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Mock endurance prep....

Irulan2010-05-02 20:04:34 +0000 #1
My gym is starting up a 2 hour endurance spin class, oriented towards triatheletes and marathoners. I got invited because they know my penchant for long epic mtb rides..

anyway here's the question: the class is going to be mondays 4:30 -6:30. This is the WORST time of day for me in terms of energy level. I've never done any "training" like this before, (other than just riding)and I am wondering what the best way to fuel myself for best function might be... any and all ideas appreciated. I've always been a "nuts and PBJ sandwiches" in the pack kind of gal, and that's probably what I'd do without any other input... I"m all ears

thanks gals

Irulan
Terry2010-05-02 20:10:05 +0000 #2
Well, it's probably best to eat they way you always do before a ride if it floats your boat...As a trainer, I'm always telling clients to look a day before and after an event. Junk in/junky preformance.

The day after can become a burn-out too if you don't take care of your needs the day prior. Plus, the day prior to the ride, good balanced nutrition will help all your cells hang in there together.

The day after the ride is when you might find yourself dehydrated (you can really sweat till your wet in spin) or have some lactic acid in the quads/calves from preforming at a higher level than normal, along with being really tired from the exertion.

Good times!

On a serious note, in the book, "Physiology of Sport and Exercise" one study shows that athletes who train intensely and eat low-carbs (40%) often experience a day-to-day decrease in muscle glycogen. Those who ate high carbs (70%), their muscle glycogen levels recovered almost completely within 22 hours of training. So, you see, it's not just the food you eat a couple hours prior; it's the day before and after so that you can get up and go again and again without getting run-down.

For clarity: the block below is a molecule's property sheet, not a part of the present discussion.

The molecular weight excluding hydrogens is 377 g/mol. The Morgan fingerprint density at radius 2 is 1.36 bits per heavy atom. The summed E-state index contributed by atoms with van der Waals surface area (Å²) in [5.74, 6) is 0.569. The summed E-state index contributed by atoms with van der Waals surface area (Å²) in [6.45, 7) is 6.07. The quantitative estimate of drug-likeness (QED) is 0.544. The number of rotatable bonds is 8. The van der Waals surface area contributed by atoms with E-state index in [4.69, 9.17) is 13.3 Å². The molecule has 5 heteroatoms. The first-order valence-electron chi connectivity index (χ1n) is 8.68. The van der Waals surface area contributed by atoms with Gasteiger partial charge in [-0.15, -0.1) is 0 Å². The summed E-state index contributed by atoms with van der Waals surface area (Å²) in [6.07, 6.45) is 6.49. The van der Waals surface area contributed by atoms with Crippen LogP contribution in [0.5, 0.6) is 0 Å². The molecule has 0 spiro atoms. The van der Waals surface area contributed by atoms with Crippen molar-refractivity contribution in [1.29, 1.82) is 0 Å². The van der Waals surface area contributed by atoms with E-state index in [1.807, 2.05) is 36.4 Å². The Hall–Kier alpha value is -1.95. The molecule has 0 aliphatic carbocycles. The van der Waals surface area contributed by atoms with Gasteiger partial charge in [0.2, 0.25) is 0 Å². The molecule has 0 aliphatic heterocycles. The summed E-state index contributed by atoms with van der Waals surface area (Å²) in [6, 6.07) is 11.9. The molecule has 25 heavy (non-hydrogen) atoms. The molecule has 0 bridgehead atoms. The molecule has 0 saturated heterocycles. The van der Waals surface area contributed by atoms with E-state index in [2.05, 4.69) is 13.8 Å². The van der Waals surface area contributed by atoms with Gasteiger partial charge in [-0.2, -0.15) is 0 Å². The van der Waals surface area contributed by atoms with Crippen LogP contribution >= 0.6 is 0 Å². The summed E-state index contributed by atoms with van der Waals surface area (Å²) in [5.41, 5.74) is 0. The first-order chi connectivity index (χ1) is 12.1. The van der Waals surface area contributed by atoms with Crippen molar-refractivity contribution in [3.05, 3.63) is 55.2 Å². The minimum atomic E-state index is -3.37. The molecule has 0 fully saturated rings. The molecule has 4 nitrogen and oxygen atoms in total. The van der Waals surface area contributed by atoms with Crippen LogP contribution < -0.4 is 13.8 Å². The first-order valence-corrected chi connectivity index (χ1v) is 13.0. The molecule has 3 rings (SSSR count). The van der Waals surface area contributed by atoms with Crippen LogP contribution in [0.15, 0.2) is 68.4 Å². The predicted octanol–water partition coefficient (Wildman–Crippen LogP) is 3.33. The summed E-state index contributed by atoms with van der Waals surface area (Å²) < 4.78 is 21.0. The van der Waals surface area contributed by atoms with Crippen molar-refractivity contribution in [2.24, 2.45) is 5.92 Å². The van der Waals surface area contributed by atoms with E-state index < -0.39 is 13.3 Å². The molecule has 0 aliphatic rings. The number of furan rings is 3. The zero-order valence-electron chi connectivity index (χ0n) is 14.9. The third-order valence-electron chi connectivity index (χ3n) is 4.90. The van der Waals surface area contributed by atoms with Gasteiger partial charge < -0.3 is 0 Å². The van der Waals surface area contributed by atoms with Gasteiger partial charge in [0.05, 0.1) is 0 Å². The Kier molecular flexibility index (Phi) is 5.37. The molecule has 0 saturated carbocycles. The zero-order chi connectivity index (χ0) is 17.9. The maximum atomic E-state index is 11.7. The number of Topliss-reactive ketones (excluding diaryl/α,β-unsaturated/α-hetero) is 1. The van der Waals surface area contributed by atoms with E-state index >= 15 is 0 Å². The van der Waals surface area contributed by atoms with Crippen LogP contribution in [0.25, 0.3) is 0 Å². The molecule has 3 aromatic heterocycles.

The time of the day for the ride sounds harsh to me, too...

...perhaps keep in mind that you have all day to enjoy good food as a plus; the down side, is after the spin class you'll want to drop into bed earlier than usual; it might throw your sleep cycle off. You can off set your desire to crash out immediatly by trying to stay awake (HA!) until your usual bed hour...or you can knock your self out with a PM formula (Exedrine/Tylonal). Sleep is REALLY important to endurance sport-related recovery and endurance.

Balance is the key to the preperation...sound sleep, balanced meals (70% carbs), good attitude so that stress doesn't burn you out during the day and lots of water/electrolites.

Terry
Veronica2010-05-02 20:44:43 +0000 #3
Whenever I do any exercise that's longer than an hour I bring two water bottles, one with water the other with a sports drink. I know I need the fuel and I don't like to eat - even on long rides.

Sounds like a fun class.

Enjoy it!

Veronica
Irulan2010-05-02 20:53:34 +0000 #4
Quote:

Originally posted by Terry

[B]Well, it's probably best to eat they way you always do before a ride if it floats your boat...As a trainer, I'm always telling clients to look a day before and after an event. Junk in/junky preformance.

well, I can't say I know what to do!! They guys I ride with all think Pop Tarts are better than any commercial sports food.

Quote:

On a serious note, in the book, "Physiology of Sport and Exercise" one study shows that athletes who train intensely and eat low-carbs (40%) often experience a day-to-day decrease in muscle glycogen. Those who ate high carbs (70%), their muscle glycogen levels recovered almost completely within 22 hours of training. So, you see, it's not just the food you eat a couple hours prior; it's the day before and after so that you can get up and go again and again without getting run-down.

Could you please expand this? Especially about what glycogen is? I tend to really try and watch my carbs; I guess this is not the time to do it.

thanks
han-grrl2010-05-02 21:33:42 +0000 #5
glycogen is stored sugar (i.e. carbs) in the body. it's used as fuel for the body during exercise. Carbs should actually make up about 60-70% of your daily food intake. Carbs and glycogen is the primary source of fuel for exercise. Fat is used too, but physiologically (is that a word?) it needs a lot of oxygen to get used.

Long distance athletes who control their pace well, do you use a fair bit of fat as well as carbs. If there isn't enough oxygen, there will be anaerobic (ie lack of oxygen) breakdown of the carbs and glycogen which results in lactic acid build up (ouch!)

hope this helps a little
chicagobiker2010-05-02 21:42:49 +0000 #6
I've done these 2 hour endurance classes and then some in spin. I usually do a bar an hour before class and 1 every hr into each session. I drink 2 water bottles of water in each hour and have spare towels. Pace yourself and a heart monitor usually helps me.

Have a good ride.

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